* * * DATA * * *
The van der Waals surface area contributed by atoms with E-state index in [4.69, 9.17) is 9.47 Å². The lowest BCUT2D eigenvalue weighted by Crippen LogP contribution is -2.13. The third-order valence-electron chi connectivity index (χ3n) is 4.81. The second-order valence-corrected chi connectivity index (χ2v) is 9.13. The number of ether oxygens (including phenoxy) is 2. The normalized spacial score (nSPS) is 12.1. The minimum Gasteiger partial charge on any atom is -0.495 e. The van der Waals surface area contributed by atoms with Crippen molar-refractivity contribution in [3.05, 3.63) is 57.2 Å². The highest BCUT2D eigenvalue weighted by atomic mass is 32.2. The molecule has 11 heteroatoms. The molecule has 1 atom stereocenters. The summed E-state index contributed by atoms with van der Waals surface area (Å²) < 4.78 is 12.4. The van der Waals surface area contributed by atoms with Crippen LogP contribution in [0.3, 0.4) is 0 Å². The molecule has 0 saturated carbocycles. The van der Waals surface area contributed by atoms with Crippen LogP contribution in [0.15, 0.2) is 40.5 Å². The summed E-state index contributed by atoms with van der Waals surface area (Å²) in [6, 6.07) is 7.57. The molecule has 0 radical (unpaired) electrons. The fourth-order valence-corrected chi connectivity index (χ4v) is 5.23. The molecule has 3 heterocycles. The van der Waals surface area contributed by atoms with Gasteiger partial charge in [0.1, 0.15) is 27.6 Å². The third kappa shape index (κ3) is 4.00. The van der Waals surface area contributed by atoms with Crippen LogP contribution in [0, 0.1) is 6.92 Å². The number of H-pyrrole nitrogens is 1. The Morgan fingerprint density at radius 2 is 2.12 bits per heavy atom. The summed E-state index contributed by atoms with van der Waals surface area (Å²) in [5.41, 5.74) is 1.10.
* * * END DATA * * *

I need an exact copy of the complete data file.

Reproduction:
The van der Waals surface area contributed by atoms with E-state index in [4.69, 9.17) is 9.47 Å². The lowest BCUT2D eigenvalue weighted by Crippen LogP contribution is -2.13. The third-order valence-electron chi connectivity index (χ3n) is 4.81. The second-order valence-corrected chi connectivity index (χ2v) is 9.13. The number of ether oxygens (including phenoxy) is 2. The normalized spacial score (nSPS) is 12.1. The minimum Gasteiger partial charge on any atom is -0.495 e. The van der Waals surface area contributed by atoms with Crippen molar-refractivity contribution in [3.05, 3.63) is 57.2 Å². The highest BCUT2D eigenvalue weighted by atomic mass is 32.2. The molecule has 11 heteroatoms. The molecule has 1 atom stereocenters. The summed E-state index contributed by atoms with van der Waals surface area (Å²) < 4.78 is 12.4. The van der Waals surface area contributed by atoms with Crippen LogP contribution in [0.3, 0.4) is 0 Å². The molecule has 0 saturated carbocycles. The van der Waals surface area contributed by atoms with Crippen LogP contribution in [0.15, 0.2) is 40.5 Å². The summed E-state index contributed by atoms with van der Waals surface area (Å²) in [6, 6.07) is 7.57. The molecule has 0 radical (unpaired) electrons. The fourth-order valence-corrected chi connectivity index (χ4v) is 5.23. The molecule has 3 heterocycles. The van der Waals surface area contributed by atoms with Gasteiger partial charge in [0.1, 0.15) is 27.6 Å². The third kappa shape index (κ3) is 4.00. The van der Waals surface area contributed by atoms with Crippen LogP contribution in [0, 0.1) is 6.92 Å². The number of H-pyrrole nitrogens is 1. The Morgan fingerprint density at radius 2 is 2.12 bits per heavy atom. The summed E-state index contributed by atoms with van der Waals surface area (Å²) in [5.41, 5.74) is 1.10.